Róisín Ingle: Some of us don’t want to let go of our lovely locked down lives

We are like caged animals let loose from our centrally heated, Netflix-enabled prisons

Tina and  Sandra Kelly outside Penneys store, which reopened on Friday. Photograph: Gareth Chaney/Collins

Tina and Sandra Kelly outside Penneys store, which reopened on Friday. Photograph: Gareth Chaney/Collins

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That’s that then. The world, (and by the world I mean Penneys, obviously) has opened up again. Nature’s had enough of all that healing. It had to happen. I am glad it has.

The 200 strong queue last Friday for one of the largest secular cathedrals in Dublin (Penneys again, clearly) snaked far around the corner as people clamoured for their cheap jocks and socks. At least one member of the queue was wearing their pyjamas (probably from Penneys) and all involved, including the patient and efficient gardaí, appeared to be living their best Phase 2 lives.

You won’t hear any complaints from me about this latest pandemic opening. But, and I’m prepared to accept it might be a particularly middle-aged fetish, some of us are far less willing to launch ourselves back into the world, even in comfortable, inexpensive nightwear and open-toed furry slippers. (Conor Pope’s Penneys reportage was delightfully detailed as always).

The thing is, I am one of those people who has settled quite nicely thank you very much into lockdown life. I don’t want to go shopping. I am not craving a pint in a pub. I have no interest in retrieving much of what has been taken away from us by lockdown. I will miss cycling through empty streets, and I am sad about the roar of traffic returning to the capital.

Yes, I am relieved and cheered by some of it. I now have the freedom to go on holidays with my mother and my family in the west in a few weeks, to swim in the Atlantic Ocean, take a ferry to Inis Oirr and eat chips on the pier, but as for the rest of it? Ah, no, you’re grand, thanks.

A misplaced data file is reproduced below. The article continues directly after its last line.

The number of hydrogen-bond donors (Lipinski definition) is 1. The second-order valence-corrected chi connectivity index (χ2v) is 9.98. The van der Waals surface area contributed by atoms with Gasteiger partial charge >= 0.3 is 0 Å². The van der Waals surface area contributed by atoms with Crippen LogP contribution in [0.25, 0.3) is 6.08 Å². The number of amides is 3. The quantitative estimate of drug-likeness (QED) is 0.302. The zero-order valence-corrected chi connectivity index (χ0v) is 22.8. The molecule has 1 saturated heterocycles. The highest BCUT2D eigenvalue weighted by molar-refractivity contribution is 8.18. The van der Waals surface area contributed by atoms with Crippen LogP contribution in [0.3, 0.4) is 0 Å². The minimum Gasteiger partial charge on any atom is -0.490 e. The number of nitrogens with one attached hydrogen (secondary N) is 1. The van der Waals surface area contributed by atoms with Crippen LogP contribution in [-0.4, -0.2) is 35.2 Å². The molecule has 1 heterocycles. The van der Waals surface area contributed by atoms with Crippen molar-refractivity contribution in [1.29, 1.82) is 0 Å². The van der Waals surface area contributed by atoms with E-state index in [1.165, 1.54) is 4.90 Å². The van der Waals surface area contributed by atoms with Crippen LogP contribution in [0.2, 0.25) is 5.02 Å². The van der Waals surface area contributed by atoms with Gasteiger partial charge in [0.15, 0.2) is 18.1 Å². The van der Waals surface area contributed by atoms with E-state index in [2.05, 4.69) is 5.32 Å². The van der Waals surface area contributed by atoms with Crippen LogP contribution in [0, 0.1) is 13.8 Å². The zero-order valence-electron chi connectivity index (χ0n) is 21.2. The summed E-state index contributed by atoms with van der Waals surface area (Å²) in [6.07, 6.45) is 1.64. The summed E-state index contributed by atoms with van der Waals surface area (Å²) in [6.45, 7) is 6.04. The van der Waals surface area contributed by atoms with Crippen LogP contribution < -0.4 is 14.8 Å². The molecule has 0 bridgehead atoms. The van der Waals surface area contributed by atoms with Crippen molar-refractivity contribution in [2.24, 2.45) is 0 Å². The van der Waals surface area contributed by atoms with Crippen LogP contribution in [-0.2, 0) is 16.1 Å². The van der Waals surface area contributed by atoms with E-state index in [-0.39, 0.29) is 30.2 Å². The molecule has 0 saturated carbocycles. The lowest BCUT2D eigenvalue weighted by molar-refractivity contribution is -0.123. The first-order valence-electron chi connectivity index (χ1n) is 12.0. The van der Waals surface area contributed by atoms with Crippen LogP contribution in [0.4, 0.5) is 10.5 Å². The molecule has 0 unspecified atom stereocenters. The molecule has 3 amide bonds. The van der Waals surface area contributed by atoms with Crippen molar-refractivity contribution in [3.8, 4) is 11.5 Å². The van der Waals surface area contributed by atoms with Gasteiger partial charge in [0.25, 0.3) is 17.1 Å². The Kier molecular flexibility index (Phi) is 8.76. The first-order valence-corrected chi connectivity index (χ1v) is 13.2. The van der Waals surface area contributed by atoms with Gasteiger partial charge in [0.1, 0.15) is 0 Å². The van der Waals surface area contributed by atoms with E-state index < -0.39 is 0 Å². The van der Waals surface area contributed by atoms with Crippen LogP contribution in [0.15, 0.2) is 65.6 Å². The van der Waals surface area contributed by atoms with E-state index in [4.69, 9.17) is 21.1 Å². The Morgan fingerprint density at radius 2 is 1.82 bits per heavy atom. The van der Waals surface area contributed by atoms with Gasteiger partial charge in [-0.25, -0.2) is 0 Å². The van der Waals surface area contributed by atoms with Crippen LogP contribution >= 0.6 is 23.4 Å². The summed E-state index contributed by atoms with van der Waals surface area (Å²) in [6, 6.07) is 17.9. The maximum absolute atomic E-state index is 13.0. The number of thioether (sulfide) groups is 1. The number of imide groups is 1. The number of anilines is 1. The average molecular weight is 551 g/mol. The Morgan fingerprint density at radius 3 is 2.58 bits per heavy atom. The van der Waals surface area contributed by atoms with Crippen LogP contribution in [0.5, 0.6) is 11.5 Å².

A couple of points before I justify my current pandemic position: The first important thing to acknowledge is that it’s going to be a long time before, as a country, we come to terms with the darkness of these last few months. With the sacrifices made by so many. With the grief for loss of lives and of livelihoods, little of which has yet been given full expression. I am pleased and proud that we have succeeded in flattening if not quite annihilating the curve.

But even in the midst of joyous retail therapy and frenzied staycation planning, we can’t help but be mindful that these new-old freedoms have not come without a cost, one we will still be counting in years to come.

The second, slightly more upbeat point is this: I don’t judge the people in the Penneys queue. Especially not the younger ones. We are like caged animals let loose from our centrally heated, Netflix-enabled prisons at the moment, and this fresh taste of liberty is affecting us all in different ways.

What have you learned about yourself in lockdown? Anything you will miss?

One colleague of mine who I won’t name but his byline rhymes with Catrick Preyne got so excited about the lifting of lockdown that he went for a 20km walk with his friend while wearing inappropriate footwear. This resulted in a nasty foot infection which three different types of antibiotics are currently trying to heal.

I don’t judge Catrick, and I also can’t judge the people who joined the five hour queues for Ikea, even the heroic ones who said they were just there “for a browse”. If anything I admire their stamina and commitment to Swedish meatballs and the moreish gravy, which I usually ask for on the side as the servers can sometimes be a bit too flaithúlach with the ladle.

Listen, I once stayed out all night in a sleeping bag outside a school to get decent tickets for a variety show my kids were in – they were onstage for less than three minutes – so when it comes to queues I really am in no position to talk. But even apart from that embarrassing admission, I can’t judge anybody. And I don’t think anybody should be judging anybody else in these early Phase 2 days when we’re all getting used to being around each other again, whether hunting for designer handbag bargains in Brown Thomas or queueing for €1 thongs in Penneys.